Seen on Broadway: Any reunion of Light in the Piazza director Bartlett Sher and its Tony-winning design team, set designer Michael Yeargan, LD Christopher Akerlind, and costume designer Catherine Zuber, is welcome—all the more when the material is as rich as Awake and Sing!, which Lincoln Center Theater has brought back as part of a centenary celebration of its playwright, Clifford Odets. In a nostalgic touch, the new production is being staged at the Belasco, where the show was first staged in 1935 (from the looks of it, I’d say some of the original audience had returned, too). Odets is perhaps best known for his acrid screenplay for 1957’s Sweet Smell of Success, but it was this play, an incendiary left-wing drama streaked with autobiography, that consolidated his and the influential Group Theatre’s reputations. While its fires have dimmed over the last 70 years, Awake and Sing!, cast with a strong ensemble, remains a potent and inspiring piece.
The Bronx-set play was one of the first to put an authentic Jewish family onstage, but far from cozy domesticity this is a warts-and-all portrait as its members struggle with the Great Depression, which is as hard on the spirit as it is on the wallet. Its three acts take place in the fifth-floor walk-up apartment of the Bergers, which mother Bessie (the formidable Zoe Wanamaker) rules with a tight fist, constantly extolling the value of the dollar, much to the ire of her Marx-quoting father, Jacob (Ben Gazzara) who toes the Party line. Bessie’s weak-willed husband, Myron (Jonathan Hadary), keeps the peace, but their children, Ralph (Pablo Schreiber) and Hennie (Lauren Ambrose, from HBO’s Six Feet Under) chafe under the strain. Hennie finds herself “in trouble” and settles for a convenient, but unsatisfying, marriage to a recent, unassimilated immigrant, Sam (Richard Topol). The Berger’s boarder, a crippled World War I veteran and low-level racketeer, Moe Axelrod (Mark Ruffalo, who along with Ambrose makes a skillful Broadway debut, much more so than the rest of this week’s film and TV stars), oozes contempt for the pipe dreams of the younger Bergers, while their well-to-do Uncle Morty (Ned Eisenberg) has schemes of his own regarding an insurance policy Jacob has made out to Ralph. As the family unit disintegrates, so, too, does Yeargan’s set; its walls slowly rise up to the rafters in Act II, and by the close of the third act even the doors are gone, leaving Ralph (pictured) alone in the chill of winter, warmed by his hopes for a future that will “sing.” Liberalism has changed over the decades—the occasional casual racism of the piece is a surprise, and Hennie’s ultimate solution to her entrapment fairly shocked an audience used to more sentimental answers. But Odets asked hard questions in hard times, and didn’t flinch when responding.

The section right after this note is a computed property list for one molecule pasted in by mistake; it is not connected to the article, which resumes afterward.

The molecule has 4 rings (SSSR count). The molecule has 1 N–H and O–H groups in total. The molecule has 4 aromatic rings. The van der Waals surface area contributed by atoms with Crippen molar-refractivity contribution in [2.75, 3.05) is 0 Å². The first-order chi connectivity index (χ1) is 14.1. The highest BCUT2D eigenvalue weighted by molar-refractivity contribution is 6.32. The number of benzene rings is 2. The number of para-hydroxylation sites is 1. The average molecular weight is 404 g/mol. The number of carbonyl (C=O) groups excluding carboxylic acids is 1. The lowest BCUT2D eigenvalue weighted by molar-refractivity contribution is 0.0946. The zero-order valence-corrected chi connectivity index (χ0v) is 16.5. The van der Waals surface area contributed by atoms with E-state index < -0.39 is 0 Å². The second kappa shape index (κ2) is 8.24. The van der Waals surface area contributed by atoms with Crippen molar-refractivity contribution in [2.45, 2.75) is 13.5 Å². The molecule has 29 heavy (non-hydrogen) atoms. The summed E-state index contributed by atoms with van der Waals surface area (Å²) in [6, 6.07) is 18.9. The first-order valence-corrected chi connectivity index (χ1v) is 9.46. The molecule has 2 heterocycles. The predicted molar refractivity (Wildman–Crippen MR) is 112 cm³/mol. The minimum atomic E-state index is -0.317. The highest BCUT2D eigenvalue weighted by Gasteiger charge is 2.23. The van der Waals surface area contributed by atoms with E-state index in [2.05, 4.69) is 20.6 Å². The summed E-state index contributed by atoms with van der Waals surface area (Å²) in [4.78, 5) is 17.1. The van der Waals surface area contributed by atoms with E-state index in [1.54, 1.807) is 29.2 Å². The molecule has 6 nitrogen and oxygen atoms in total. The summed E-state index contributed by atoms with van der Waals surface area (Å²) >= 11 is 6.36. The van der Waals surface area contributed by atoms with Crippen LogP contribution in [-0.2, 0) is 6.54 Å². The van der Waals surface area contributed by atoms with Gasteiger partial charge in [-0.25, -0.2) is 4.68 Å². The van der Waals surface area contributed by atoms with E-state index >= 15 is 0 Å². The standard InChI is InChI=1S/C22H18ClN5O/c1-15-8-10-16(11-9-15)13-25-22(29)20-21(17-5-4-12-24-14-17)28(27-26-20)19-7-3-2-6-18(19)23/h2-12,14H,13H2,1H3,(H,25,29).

I’m not sure how to respond to the audacity of the set movement, supplied, as are the lights and the sound, by PRG (Scenic Technologies). It works, psychologically, as an illustration of Ralph throwing off the shackles of his confinement, but it’s also distracting, a little too showy for its own good. (Better, maybe, to have compressed the apartment, emphasizing the claustrophobia of family life—but better just to have left a beautifully realized naturalistic set alone). In any case, Akerlind’s lighting rises to the occasion, beginning with an amber, painterly cast and ending in pure cool-blue abstraction. Peter John Still and Marc Salzberg have collaborated on the sound, the first of this week’s cityscapes. Some reviewers have quibbled over the crispness of Zuber’s costumes but they weren’t paying attention; Bessie prides herself on the cleanliness of her house and home, so of course they wouldn’t look aged and impoverished. It’s the people who wear them, so sharply dissected by Odets in this welcome revival, who have shriveled.